Maybe I do not get your message! But, hey, I am a francophone…

  2. on 28 Feb 2007 at 3:48 am

    As a true British Columbian, living in la belle province….Quèbec…in case you are not aware…..I am flabergasted at your utter lack of knowledge on the political situation. Firsty…….the Bloc Quèbecois and the Parti Quèbecois are “allowed” to have political representation because we are all fortunate to live in the same country……my country….your country……my francophone husband’s country…..C A N A D A!!!!! Yes, Canada…otherwise known as a DEMOCRACY!!!!!

    Just fyi…..I am not a separatist…..I do not believe in separation…….I do not support either the Bloc or the PQ…..but I DO support their right to have the right to represent their constituents.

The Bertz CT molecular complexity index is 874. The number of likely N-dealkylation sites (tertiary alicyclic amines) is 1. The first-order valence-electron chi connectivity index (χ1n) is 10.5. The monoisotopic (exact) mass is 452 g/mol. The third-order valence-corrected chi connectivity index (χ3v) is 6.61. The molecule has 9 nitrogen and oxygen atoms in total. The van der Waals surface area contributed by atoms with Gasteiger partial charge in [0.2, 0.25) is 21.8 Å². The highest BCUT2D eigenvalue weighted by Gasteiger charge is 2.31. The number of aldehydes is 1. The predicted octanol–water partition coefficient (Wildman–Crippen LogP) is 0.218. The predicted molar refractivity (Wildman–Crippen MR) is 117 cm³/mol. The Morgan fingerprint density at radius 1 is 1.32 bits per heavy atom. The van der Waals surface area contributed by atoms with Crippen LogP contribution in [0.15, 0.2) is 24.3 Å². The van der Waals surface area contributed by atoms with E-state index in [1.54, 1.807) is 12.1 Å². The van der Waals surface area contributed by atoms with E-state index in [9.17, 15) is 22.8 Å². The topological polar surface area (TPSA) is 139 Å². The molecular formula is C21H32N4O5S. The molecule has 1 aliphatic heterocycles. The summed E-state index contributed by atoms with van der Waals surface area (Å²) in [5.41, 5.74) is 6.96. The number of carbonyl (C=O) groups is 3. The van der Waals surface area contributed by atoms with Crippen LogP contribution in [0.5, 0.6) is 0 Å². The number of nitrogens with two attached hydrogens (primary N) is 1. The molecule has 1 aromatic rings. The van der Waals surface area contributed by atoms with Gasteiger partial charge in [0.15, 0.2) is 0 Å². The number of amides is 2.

Contrary to what has been mentioned in the national papers lately…..and I assure you….Quèbec is one of the most racially, ethnically and culturally diverse provinces in our country. I have NEVER…..not once seen any sort of racial discrimination in the 6 years that I have lived here. Quèbec separatism….has NOTHING to do with racism!!! Bonne journèe!

  3. on 28 Feb 2007 at 4:13 am

    dominic b., to answer your questions in order…
    1. No, I’ve never had the pleasure.
    2. Yes, and I think those reasons are bunk.
    3. Yes, quite a bit, thanks. We do have public schools, libraries and Internet access out West.